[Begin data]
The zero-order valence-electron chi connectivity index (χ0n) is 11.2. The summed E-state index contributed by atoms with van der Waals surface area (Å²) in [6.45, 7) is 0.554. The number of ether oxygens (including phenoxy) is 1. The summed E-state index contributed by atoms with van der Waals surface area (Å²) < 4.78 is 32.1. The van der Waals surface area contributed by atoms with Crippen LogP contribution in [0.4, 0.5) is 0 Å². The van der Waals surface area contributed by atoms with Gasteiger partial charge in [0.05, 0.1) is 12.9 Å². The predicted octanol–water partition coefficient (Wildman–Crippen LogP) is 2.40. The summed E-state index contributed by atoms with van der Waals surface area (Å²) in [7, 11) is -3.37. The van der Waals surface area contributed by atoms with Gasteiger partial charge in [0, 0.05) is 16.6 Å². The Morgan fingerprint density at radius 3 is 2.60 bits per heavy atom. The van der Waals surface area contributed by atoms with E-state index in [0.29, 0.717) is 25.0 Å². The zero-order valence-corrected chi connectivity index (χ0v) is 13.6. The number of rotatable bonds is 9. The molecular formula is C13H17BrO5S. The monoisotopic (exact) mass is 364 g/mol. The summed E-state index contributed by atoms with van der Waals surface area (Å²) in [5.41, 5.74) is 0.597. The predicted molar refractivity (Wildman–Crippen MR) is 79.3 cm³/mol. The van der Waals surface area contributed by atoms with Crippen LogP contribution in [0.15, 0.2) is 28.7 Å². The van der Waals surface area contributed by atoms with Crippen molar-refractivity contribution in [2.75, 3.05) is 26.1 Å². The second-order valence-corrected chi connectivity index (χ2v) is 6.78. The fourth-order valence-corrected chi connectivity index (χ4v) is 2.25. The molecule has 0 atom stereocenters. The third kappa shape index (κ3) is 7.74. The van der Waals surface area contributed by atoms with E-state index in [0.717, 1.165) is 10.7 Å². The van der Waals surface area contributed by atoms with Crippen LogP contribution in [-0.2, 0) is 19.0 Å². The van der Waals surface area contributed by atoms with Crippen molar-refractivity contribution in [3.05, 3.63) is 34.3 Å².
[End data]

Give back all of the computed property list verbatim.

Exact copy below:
The zero-order valence-electron chi connectivity index (χ0n) is 11.2. The summed E-state index contributed by atoms with van der Waals surface area (Å²) in [6.45, 7) is 0.554. The number of ether oxygens (including phenoxy) is 1. The summed E-state index contributed by atoms with van der Waals surface area (Å²) < 4.78 is 32.1. The van der Waals surface area contributed by atoms with Crippen LogP contribution in [0.4, 0.5) is 0 Å². The van der Waals surface area contributed by atoms with Gasteiger partial charge in [0.05, 0.1) is 12.9 Å². The predicted octanol–water partition coefficient (Wildman–Crippen LogP) is 2.40. The summed E-state index contributed by atoms with van der Waals surface area (Å²) in [7, 11) is -3.37. The van der Waals surface area contributed by atoms with Gasteiger partial charge in [0, 0.05) is 16.6 Å². The Morgan fingerprint density at radius 3 is 2.60 bits per heavy atom. The van der Waals surface area contributed by atoms with E-state index in [0.29, 0.717) is 25.0 Å². The zero-order valence-corrected chi connectivity index (χ0v) is 13.6. The number of rotatable bonds is 9. The molecular formula is C13H17BrO5S. The monoisotopic (exact) mass is 364 g/mol. The summed E-state index contributed by atoms with van der Waals surface area (Å²) in [5.41, 5.74) is 0.597. The predicted molar refractivity (Wildman–Crippen MR) is 79.3 cm³/mol. The van der Waals surface area contributed by atoms with Crippen LogP contribution in [0.15, 0.2) is 28.7 Å². The van der Waals surface area contributed by atoms with Crippen molar-refractivity contribution in [2.75, 3.05) is 26.1 Å². The second-order valence-corrected chi connectivity index (χ2v) is 6.78. The fourth-order valence-corrected chi connectivity index (χ4v) is 2.25. The molecule has 0 atom stereocenters. The third kappa shape index (κ3) is 7.74. The van der Waals surface area contributed by atoms with E-state index in [0.717, 1.165) is 10.7 Å². The van der Waals surface area contributed by atoms with Crippen LogP contribution in [-0.2, 0) is 19.0 Å². The van der Waals surface area contributed by atoms with Crippen molar-refractivity contribution in [3.05, 3.63) is 34.3 Å².